Marc Hearron, senior attorney for the Center for Reproductive Rights, an abortion rights group representing Dr Braid, said the doctor performed an ultrasound that detected cardiac activity before performing an abortion, which means that the procedure actually violated the new state law.

Both lawsuits allow Dr Braid, and those who represent him, to assert the argument that the law is unconstitutional under both Roe v. Wade, which grants women the constitutional right to an abortion, and Planned Parenthood v. Casey, who confirmed it. If that defense is accepted on appeal, legal experts said, the cases could set precedents effectively striking down Texas law – a significant loss for the anti-abortion movement.

From the perspective of the anti-abortion movement, neither of the two men who filed a complaint this week is an ideal complainant. Arkansas man Oscar Stilley, who described himself in his lawsuit as a ‘struck off and disgraced’ lawyer, said he was ‘not pro-life’ and just wanted to ‘defend’ the law . Illinois man Felipe N. Gomez described himself in his complaint as a “pro-choice complainant.”

Ms Youman assumed the lawsuits were “plants” and described Dr Braid’s opinion piece as an attempt to bait a frivolous lawsuit that would challenge the constitutionality of the law in court.

Mr Gomez, 61, said in an interview that he decided to file a complaint to challenge what he saw as government intrusion into private health care decisions. He described himself as “pro-choice” on a range of medical issues and wondered why some supporters of Texas’ new abortion restrictions were supporting mandates for pregnant women while opposing government mandates. for vaccines to fight the coronavirus pandemic. (Mr Gomez said he personally harbored a long-standing aversion to needles and did not support vaccination mandates.)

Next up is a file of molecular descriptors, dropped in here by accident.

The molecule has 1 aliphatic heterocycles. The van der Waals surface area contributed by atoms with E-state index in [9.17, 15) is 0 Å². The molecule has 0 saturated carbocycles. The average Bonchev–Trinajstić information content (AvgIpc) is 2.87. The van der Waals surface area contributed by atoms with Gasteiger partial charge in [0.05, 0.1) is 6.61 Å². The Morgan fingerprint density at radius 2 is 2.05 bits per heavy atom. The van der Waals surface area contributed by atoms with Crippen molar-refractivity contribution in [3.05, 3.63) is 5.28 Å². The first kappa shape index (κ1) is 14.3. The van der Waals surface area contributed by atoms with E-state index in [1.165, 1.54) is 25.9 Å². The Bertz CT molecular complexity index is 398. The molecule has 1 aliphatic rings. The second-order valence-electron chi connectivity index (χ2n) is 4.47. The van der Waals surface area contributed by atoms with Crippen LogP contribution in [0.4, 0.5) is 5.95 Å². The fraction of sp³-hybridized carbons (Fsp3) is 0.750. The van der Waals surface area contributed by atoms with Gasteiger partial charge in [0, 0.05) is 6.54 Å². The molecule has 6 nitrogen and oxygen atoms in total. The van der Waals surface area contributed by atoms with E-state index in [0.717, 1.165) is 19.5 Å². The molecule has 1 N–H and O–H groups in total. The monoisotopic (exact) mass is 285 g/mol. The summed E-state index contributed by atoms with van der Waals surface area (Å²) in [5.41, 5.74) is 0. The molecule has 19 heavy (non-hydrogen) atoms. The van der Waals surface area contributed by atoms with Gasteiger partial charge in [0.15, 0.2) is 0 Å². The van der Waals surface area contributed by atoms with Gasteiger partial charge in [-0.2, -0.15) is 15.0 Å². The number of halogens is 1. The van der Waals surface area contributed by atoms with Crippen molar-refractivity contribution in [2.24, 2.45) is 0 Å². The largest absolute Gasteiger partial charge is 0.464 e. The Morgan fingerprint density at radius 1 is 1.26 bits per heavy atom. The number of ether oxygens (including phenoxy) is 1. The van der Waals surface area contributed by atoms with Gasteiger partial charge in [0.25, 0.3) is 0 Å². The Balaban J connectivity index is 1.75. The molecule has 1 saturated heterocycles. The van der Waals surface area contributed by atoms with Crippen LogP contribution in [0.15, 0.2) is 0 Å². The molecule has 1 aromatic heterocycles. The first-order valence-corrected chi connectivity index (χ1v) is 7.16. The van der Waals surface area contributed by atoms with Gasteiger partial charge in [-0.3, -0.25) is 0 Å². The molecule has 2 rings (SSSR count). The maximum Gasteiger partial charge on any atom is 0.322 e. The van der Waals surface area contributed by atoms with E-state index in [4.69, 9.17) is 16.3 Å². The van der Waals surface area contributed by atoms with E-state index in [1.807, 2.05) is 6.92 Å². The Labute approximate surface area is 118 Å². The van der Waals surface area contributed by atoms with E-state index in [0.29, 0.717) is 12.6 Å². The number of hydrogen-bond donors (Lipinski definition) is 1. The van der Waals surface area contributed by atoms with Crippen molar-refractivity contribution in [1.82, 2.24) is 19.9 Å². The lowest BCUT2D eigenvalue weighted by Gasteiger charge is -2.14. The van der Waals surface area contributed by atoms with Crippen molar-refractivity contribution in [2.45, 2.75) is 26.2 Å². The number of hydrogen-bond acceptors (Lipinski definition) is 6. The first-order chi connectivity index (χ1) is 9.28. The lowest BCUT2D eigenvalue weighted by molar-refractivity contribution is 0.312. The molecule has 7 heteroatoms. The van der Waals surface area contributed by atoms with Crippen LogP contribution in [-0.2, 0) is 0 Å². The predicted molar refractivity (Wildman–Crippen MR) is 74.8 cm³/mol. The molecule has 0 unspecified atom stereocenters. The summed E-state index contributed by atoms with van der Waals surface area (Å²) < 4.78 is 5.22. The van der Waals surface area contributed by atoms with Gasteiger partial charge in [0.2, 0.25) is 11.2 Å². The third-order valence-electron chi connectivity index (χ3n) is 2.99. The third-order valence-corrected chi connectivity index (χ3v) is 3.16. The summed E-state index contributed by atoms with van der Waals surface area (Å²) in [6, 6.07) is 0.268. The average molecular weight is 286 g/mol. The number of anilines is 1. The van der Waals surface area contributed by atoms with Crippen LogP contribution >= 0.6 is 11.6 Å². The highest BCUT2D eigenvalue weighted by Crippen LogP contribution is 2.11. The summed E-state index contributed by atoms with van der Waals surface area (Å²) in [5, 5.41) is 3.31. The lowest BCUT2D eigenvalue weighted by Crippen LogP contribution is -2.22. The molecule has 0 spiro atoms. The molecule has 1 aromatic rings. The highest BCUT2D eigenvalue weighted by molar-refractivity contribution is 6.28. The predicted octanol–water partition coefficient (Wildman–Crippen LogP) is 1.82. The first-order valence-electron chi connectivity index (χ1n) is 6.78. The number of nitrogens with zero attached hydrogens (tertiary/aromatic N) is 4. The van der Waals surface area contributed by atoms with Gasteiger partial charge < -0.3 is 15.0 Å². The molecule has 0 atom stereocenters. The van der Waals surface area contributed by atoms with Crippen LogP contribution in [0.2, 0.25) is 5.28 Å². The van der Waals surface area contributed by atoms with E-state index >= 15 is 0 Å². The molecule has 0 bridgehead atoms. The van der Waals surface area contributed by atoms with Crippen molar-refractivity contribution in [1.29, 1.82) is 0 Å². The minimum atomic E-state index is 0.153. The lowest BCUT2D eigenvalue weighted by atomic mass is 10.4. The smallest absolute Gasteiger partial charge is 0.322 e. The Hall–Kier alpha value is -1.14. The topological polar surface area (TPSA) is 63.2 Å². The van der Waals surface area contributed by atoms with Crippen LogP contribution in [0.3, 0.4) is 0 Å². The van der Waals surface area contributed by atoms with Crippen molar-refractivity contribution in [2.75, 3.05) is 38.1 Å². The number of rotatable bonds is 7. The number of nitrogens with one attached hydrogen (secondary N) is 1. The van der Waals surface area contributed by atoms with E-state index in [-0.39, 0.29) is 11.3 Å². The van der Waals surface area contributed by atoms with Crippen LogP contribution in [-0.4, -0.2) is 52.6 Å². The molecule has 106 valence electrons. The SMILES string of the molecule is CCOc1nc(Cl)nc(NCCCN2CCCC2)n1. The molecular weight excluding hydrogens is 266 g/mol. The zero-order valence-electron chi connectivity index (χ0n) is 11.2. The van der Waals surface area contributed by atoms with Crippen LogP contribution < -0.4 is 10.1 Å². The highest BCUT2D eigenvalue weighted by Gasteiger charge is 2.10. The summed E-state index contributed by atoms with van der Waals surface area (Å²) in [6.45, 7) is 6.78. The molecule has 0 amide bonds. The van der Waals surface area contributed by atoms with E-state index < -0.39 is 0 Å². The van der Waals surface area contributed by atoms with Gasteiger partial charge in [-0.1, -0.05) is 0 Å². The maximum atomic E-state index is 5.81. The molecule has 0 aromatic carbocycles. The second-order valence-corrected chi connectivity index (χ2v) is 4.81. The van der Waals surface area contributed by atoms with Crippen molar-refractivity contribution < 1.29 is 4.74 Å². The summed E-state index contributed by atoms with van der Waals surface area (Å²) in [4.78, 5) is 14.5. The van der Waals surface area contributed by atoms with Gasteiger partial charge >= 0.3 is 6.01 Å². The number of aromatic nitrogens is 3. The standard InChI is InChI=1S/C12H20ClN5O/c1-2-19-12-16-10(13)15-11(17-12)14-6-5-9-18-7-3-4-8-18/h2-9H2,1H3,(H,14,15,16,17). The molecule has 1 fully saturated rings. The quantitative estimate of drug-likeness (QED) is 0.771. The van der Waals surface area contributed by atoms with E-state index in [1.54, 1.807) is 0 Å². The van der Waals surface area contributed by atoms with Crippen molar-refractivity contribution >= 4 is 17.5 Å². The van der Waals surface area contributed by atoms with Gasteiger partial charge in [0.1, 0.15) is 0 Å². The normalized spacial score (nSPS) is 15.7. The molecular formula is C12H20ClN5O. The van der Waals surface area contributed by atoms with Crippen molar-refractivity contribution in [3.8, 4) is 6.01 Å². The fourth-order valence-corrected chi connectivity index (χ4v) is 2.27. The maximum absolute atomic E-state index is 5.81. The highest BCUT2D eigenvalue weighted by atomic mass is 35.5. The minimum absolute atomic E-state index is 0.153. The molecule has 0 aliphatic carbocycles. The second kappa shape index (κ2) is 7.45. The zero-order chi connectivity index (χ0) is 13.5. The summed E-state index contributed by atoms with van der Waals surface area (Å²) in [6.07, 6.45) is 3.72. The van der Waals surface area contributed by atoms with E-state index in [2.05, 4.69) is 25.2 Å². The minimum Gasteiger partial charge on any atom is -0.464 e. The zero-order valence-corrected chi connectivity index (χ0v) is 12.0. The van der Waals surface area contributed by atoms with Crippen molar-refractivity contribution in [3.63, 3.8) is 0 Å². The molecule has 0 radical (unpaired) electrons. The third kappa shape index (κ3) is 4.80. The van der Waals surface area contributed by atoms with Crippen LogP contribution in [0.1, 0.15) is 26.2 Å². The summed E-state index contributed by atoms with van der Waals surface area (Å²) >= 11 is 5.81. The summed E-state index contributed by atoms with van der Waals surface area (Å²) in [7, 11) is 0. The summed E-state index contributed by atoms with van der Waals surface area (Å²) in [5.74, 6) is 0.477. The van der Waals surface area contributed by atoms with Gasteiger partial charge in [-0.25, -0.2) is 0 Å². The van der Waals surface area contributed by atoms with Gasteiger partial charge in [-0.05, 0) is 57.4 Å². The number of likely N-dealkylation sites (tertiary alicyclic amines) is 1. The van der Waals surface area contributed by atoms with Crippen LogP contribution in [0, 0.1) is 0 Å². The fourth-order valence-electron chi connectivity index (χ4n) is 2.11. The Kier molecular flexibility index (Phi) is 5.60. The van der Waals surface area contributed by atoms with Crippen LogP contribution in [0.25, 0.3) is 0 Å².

He also said he filed a complaint in connection with what he called a “public interest law hobby” that he hoped to pursue when he next retires. Mr. Gomez was suspended from his right to practice law in Illinois because of emails he sent to other attorneys; he is currently in dispute over it, he said.

So far, the Wild West scene that abortion rights activists warned against has not materialized. After the law was passed – which the anti-abortion movement hailed as a clear triumph – clinics across the state immediately said they would comply; some reported that they had temporarily stopped performing abortions.

That seemed to be enough for anti-abortion groups, including Texas Right to Life, said John Seago, the group’s legislative director. In the three weeks since the law came into force, “we have no evidence that a violation has taken place,” he said, adding that the group estimated that “more than 2 000 lives had been saved so far by the Texas Heartbeat Act “. “